The U.S. imam leading plans for an Islamic center near the site of the September 11 terrorist attacks in New York says the project will continue.
In an opinion piece published in Wednesday's New York Times newspaper, Imam Feisal Abdul Rauf said the debate about the center reflects American values, including "recognition of the rights of others, tolerance and freedom of worship."
He also noted the support of President Barack Obama and New York City Mayor Michael Bloomberg, saying their statements send a "powerful message about what America stands for."
Rauf said the community center will have separate prayer spaces for Muslims, Christians, Jews and those of other faiths.
It will also have a multifaith memorial to the victims of the September 11, 2001 attacks.
More than 2,600 people were killed when al-Qaida hijackers crashed two planes into the World Trade Center buildings.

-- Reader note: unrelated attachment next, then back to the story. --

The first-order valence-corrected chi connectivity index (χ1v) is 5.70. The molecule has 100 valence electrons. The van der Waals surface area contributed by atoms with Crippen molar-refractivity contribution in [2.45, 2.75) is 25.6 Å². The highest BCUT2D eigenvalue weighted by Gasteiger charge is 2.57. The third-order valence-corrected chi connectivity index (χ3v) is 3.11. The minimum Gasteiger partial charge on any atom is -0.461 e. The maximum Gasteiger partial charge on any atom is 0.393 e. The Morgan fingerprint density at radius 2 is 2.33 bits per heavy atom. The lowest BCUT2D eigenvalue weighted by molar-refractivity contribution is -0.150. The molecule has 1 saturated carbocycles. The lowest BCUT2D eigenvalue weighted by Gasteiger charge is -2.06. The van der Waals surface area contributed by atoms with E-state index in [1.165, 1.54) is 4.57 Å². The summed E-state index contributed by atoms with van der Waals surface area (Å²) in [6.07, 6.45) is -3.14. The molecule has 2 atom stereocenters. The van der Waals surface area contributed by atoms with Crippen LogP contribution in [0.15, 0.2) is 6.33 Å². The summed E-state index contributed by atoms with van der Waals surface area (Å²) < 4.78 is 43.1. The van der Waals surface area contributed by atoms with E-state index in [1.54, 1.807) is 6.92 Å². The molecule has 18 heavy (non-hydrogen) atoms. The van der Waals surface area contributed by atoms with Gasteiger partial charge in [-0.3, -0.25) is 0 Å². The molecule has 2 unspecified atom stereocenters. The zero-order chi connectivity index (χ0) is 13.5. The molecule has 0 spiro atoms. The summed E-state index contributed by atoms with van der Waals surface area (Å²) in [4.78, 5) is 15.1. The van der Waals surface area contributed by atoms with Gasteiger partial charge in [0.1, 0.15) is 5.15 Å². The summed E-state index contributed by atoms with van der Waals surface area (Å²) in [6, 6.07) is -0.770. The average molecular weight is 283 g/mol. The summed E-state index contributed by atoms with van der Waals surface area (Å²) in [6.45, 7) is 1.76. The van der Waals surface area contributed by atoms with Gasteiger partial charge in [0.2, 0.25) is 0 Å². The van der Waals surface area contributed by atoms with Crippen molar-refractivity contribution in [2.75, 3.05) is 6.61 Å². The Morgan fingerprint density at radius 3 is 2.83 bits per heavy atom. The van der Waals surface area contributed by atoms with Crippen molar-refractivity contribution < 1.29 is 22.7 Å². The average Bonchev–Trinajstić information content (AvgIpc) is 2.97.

Opponents of the center say it is disrespectful to build a mosque a few blocks from the site.
Rauf said there will be "interest" in how the project is financed, and that all of the financial backers will be clearly identified.
He also said the project, called the Cordoba House, has "the support of the downtown community, government at all levels and leaders from all across the religious spectrum."
Rauf returned last week from a 15-day trip to the Arabian Gulf sponsored by the U.S. State Department.
He said during the trip that he believes the protests against the center are linked to the November U.S. elections. He also said U.S.-Muslim relations are strained, and are being made worse by misinformation.